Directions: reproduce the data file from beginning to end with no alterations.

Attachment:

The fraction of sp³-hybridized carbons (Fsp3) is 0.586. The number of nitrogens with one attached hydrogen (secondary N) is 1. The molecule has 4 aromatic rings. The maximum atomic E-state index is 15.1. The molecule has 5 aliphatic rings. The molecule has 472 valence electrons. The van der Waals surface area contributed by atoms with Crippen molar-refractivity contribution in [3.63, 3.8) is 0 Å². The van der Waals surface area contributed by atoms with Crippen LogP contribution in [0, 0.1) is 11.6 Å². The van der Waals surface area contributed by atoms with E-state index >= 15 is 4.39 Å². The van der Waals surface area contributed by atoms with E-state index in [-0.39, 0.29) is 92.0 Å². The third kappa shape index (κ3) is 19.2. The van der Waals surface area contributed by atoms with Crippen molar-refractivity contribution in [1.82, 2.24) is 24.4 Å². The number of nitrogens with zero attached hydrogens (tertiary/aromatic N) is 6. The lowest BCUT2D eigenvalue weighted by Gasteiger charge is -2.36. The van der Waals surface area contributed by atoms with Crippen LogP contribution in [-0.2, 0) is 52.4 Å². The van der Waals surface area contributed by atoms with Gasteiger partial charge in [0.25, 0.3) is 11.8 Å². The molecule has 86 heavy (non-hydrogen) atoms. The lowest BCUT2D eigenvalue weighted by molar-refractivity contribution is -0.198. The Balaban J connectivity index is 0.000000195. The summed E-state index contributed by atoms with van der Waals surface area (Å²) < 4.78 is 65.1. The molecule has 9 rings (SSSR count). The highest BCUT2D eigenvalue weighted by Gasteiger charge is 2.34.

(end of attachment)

The fraction of sp³-hybridized carbons (Fsp3) is 0.586. The number of nitrogens with one attached hydrogen (secondary N) is 1. The molecule has 4 aromatic rings. The maximum atomic E-state index is 15.1. The molecule has 5 aliphatic rings. The molecule has 472 valence electrons. The van der Waals surface area contributed by atoms with Crippen molar-refractivity contribution in [3.63, 3.8) is 0 Å². The van der Waals surface area contributed by atoms with Crippen LogP contribution in [0, 0.1) is 11.6 Å². The van der Waals surface area contributed by atoms with E-state index >= 15 is 4.39 Å². The van der Waals surface area contributed by atoms with E-state index in [-0.39, 0.29) is 92.0 Å². The third kappa shape index (κ3) is 19.2. The van der Waals surface area contributed by atoms with Crippen molar-refractivity contribution in [1.82, 2.24) is 24.4 Å². The number of nitrogens with zero attached hydrogens (tertiary/aromatic N) is 6. The lowest BCUT2D eigenvalue weighted by Gasteiger charge is -2.36. The van der Waals surface area contributed by atoms with Crippen LogP contribution in [-0.2, 0) is 52.4 Å². The van der Waals surface area contributed by atoms with Gasteiger partial charge in [0.25, 0.3) is 11.8 Å². The molecule has 86 heavy (non-hydrogen) atoms. The lowest BCUT2D eigenvalue weighted by molar-refractivity contribution is -0.198. The Balaban J connectivity index is 0.000000195. The summed E-state index contributed by atoms with van der Waals surface area (Å²) < 4.78 is 65.1. The molecule has 9 rings (SSSR count). The highest BCUT2D eigenvalue weighted by Gasteiger charge is 2.34.